On the other hand, she wanted to be a pop singer. She was ten years to early to sit there and be all ‘unplugged’ – it was the early 1980’s, the decade of programmed music and sampled sounds, in fact at that time mostly synthetic sounds. The Eurythmics were the big new thing, and the market was only open to people playing synthesizers with the index finger of each hand.
I felt strongly that the only route to take, with Madam as the artist, was a concept album showing off her talent as a vocal expressionist, acting (which she did best) through the songs. I wanted to feature other artists like Malcolm McClarren would have done. He was a great example of someone who had had hit records in his own right without being able to sing for toffee! I wanted to produce something that would make the most of Madam’s creative talents but that would suit the synthetic market place of the time.
Madam, however, hated synthetic sounds, and in hating anything she perceived as artificial she thought she was achieving depth. She would tell me how she wanted to follow not lead, then in the next breath she was ‘Born to be a Vanguard’. She was extremely hard to direct/produce because she would not take on board anything criticism that did not fit in with her own inflated image of herself. So, she was happy to be led if it suited her, but stubbornly inflexible if there was any chance of ego indentation.
In between the ‘You lead, I’ll follow,’ and the ‘I’m a vanguard’ bollocks, was of course, the I CHING. Before any decision could be made she had to chuck three coins in the air and consult the holy book. Sometimes I wished that she would insert her I CHING and her coins into her back passage, and just make up her mind what she really wanted.
Whenever I’d get pissed off with her endless changes of mood and direction, she would always say, ‘I’m just a rung on your ladder, Charley, and that makes me happy’. The truth clearly was, I was also a rung on her ladder and at times it seemed as though I was being trodden on from morning to night. In fact looking back, it is difficult to fathom how I was going to benefit from these sessions.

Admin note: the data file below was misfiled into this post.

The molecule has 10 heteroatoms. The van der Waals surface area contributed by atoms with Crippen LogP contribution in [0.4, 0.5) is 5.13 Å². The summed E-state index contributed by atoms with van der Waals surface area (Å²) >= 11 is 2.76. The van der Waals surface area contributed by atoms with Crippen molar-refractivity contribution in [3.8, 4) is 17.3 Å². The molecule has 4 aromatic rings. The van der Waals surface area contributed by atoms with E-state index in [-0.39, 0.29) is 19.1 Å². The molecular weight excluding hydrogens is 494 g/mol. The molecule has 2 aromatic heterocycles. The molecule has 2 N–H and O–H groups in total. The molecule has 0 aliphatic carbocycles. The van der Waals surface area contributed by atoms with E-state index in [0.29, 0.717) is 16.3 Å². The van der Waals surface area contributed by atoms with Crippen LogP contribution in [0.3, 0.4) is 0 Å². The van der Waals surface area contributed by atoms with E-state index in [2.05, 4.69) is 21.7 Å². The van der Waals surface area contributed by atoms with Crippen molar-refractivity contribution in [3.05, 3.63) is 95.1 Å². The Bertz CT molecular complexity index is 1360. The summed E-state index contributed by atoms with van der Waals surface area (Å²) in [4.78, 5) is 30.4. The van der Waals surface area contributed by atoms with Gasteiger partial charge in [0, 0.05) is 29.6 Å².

Madam got a recording studio with an engineer/producer into the bargain; I got an almighty migraine headache! I was also curious as to which other idiot would have endured living for so long working in the world’s heaviest drama, ‘The Life and Times of Madam X.’ I would be led frequently down memory lane recalling sagas from the most important childhood in history – there was a pig called Charlie whom her family ate for dinner and a prostitute named Sylvia with whom she had apparently lived. She let Madam watch her getting laid and Madam had learned all of Sylvia’s secrets through a keyhole. The tales were endless, usually far-fetched and always starring herself.
When I wasn’t being regaled with her past life story I was face to face with the real life dramas – the 3-d full Technicolor rages which often exploded at the least domestic trifle, such as the state of Tom’s room or the fact that Stinker had once again missed the soggy newspapers which lined the kitchen floor and had peed on the rug. Then again, she could be running down the slight incline in Penzance Place after her driverless mini metro because she’s forgotten to apply that boring necessity, the handbrake. It was like living on a precipice, and from whichever angle you looked down, it wasn’t a pleasant drop!